Posts filed under Oenology

Beginning Git Cheat Sheet

Filed in Web DevelopmentTags: Git, Oenology, Themes, WordPress

Since Theme developers don't (at least, not yet) have SVN-commit access for the WordPress Theme Repository, I decided to host Oenology on GitHub. Git is an entirely different beast from Subversion, so it took me a bit to figure out exactly how to use it.

So, for the most part, this post is my own personal cheat sheet, though perhaps someone else new to Git might also find it helpful.

Initial Setup

Generate SSH Keypair:

ssh-keygen -t rsa -C "name@domain.com"

Setup local system's global Git username and password:

git config --global user.name "User Name"
git config --global user.email name@domain.com

Setting Up a Local Repository

One major difference between SVN and Git that I quickly discovered is that SVN defaults to setting up subdirectories for the working copy (/trunk) and previously tagged versions (/tags), but Git does not. So, whereas with SVN, my local repository checkout (i.e. the directory tracked by SVN) was simply a directory called /oenology, with Git, it made more sense for me to create my own subdirectories: /master for the working copy and /tags for tagged versions, and then do my Git checkout in /oenology/master.

Change path to working directory:

cd ~/<path>/oenology/master

Initialize local directory as a Git repository:

git init

Checkout the remote repository:

git remote add origin git@github.com:<username>/<repository>.git

Working With Git Repositories

Add (stage) all files in the local directory to the repository:

git add .

Commit (snapshot) all file changes in the local directory:

git commit -m "Commit Message"

Push all snapshots to the remote repository:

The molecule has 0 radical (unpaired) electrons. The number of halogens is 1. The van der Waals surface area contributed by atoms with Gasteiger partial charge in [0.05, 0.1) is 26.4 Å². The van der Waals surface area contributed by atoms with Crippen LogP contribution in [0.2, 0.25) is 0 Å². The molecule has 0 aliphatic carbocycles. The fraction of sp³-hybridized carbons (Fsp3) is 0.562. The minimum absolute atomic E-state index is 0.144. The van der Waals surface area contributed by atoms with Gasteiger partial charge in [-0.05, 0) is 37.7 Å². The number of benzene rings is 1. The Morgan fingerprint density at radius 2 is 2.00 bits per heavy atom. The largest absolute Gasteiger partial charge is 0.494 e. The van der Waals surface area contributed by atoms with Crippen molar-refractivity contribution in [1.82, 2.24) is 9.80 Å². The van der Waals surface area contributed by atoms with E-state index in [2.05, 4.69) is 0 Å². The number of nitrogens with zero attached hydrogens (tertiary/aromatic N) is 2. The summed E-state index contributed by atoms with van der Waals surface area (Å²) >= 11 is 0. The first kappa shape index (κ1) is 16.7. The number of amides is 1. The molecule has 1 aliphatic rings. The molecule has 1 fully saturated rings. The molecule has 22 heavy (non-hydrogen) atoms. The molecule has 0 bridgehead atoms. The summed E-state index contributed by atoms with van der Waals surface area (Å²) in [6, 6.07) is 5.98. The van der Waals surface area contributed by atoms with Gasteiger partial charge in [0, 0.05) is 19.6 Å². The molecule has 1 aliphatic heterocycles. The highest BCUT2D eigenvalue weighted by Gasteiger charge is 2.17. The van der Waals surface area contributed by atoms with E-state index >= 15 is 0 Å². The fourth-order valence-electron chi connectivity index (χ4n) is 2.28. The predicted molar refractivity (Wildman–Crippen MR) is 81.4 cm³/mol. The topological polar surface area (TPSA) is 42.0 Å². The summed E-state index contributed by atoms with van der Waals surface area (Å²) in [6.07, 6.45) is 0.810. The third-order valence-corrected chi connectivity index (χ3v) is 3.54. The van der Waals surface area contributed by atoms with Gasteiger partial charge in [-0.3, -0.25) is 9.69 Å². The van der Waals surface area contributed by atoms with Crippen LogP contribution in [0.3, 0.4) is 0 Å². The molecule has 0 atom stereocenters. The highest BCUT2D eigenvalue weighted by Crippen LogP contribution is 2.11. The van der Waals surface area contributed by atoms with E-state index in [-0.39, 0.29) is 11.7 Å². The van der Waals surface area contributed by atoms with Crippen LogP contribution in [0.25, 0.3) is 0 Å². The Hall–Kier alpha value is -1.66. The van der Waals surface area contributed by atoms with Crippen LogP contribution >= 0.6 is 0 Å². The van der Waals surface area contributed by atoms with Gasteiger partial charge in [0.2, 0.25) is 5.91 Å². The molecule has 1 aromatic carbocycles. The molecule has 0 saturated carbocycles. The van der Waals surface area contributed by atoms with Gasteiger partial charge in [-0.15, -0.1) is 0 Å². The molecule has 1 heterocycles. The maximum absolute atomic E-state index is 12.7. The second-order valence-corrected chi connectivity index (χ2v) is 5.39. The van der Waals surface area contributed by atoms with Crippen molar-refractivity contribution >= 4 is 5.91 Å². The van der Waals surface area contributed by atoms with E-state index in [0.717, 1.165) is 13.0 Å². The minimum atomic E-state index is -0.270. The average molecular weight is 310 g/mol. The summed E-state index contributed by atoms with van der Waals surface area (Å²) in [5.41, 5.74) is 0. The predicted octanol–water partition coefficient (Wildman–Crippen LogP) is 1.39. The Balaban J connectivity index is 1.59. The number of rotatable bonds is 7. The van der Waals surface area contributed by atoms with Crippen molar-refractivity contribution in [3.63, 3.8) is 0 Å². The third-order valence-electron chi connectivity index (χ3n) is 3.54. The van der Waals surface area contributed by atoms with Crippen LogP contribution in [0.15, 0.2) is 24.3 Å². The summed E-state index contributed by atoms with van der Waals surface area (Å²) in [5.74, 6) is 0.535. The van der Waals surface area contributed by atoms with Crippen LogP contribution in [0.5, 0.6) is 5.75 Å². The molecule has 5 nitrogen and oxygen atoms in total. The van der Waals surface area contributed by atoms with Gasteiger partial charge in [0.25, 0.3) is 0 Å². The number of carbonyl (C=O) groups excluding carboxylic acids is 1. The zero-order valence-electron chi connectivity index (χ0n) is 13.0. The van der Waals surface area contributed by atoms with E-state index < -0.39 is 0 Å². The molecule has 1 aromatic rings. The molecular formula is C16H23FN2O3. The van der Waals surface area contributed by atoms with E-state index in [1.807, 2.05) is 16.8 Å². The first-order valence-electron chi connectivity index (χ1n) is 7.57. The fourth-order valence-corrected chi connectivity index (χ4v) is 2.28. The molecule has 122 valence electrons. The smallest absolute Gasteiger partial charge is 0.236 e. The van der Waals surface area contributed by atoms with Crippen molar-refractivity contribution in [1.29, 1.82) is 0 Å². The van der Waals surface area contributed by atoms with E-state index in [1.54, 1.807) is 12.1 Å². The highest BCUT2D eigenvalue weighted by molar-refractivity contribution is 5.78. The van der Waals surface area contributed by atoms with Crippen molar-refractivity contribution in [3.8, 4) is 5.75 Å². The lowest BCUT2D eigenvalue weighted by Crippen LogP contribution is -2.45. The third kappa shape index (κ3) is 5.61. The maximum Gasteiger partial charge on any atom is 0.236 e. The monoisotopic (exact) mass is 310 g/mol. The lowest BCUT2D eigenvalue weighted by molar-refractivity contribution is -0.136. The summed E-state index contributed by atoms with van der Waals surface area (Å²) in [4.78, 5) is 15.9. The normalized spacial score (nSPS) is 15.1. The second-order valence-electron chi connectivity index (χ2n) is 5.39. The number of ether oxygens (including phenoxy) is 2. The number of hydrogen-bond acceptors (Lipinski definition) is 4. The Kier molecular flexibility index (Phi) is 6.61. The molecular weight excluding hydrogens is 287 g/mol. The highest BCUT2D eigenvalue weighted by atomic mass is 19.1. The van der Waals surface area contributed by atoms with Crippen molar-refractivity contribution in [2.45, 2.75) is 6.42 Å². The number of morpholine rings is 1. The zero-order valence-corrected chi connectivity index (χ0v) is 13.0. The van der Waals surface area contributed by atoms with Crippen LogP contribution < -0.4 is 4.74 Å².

git push origin master

Working With Tags

Tag the current snapshot:

git tag -a "Version Number"

Push all tags to the remote repository:

git push origin --tags

Delete a tag:

git tag -d "v12345"
git push origin :refs/tags/v12345

Working With Branches

List Branches:

git branch

Create a Branch:

git branch {branch}

Switch to a Branch:

git checkout {branch}

Push a Branch:

git push origin {branch}

Merge a Branch:

git merge {branch}

Delete a Branch:

git delete -d {branch} // only deletes the branch if all changes are merged
git delete -D {branch} // deletes branch, regardless of merge state

For More Information

For more detailed help, refer to GitHub Help, and to the Git Reference.

Oenology 0.9.2 Released

Filed in Web DevelopmentTags: Oenology, Themes, WordPress

Just a quick note that Version 0.9.2 of the Oenology Theme has been released, and is now live in the Repository.

This version is a minor bugfix update, including the following changes:

  1. Fixed divide-by-zero PHP notice generated on the post attachment page when the image metadata indicates a shutter speed of zero.
  2. Fixed minor CSS image dimension bug
  3. Updated some WordPress template tags to newer versions
  4. Updated the Theme tags

As always, if you notice anything amiss, or find any bugs or issues, please let me know in the Theme Support Forum.

Oenology: How To Create a Child Theme and a Custom Page Template

Filed in Web DevelopmentTags: Oenology, Themes, tutorials, WordPress

This tutorial will explain how to use the Child Theme concept to customize a WordPress Theme. Specifically, this tutorial will explain how to create a Child Theme to hold future-proof Theme customizations, and then will explain how to build a custom Page template within that Child Theme. This tutorial is based on the Oenology Theme.

A brief background: recently, a user of the Oenology Theme contacted me, asking how to create a custom Page template. Specifically, this user wanted to have content of a particular Page display in a single, wide column with no sidebars. This customization is quite easily implemented using a Child Theme, as I will explain.

Creating a Child Theme

The first step is to create a Child Theme.

In its simplest form, a Child Theme doesn't have to be anything more than a single file: style.css. While some Child Themes are much more complex, all start with this one file. WordPress will use two critical pieces of information from the Child Theme's style.css file to do all of the rest of the heavy lifting: a header tag and a file import.

Let me show you how easy it is. In your text editor of choice, paste the following into a blank file, and save it as "style.css":

Theme Name: Oenology Example Child Theme
Description: Example Child Theme based on Oenology
Template: oenology
Version: 1.0

Inherit styles from oenology parent theme.
@import url("../oenology/style.css");

Congratulations! You just created your first (fully functional) Child Theme!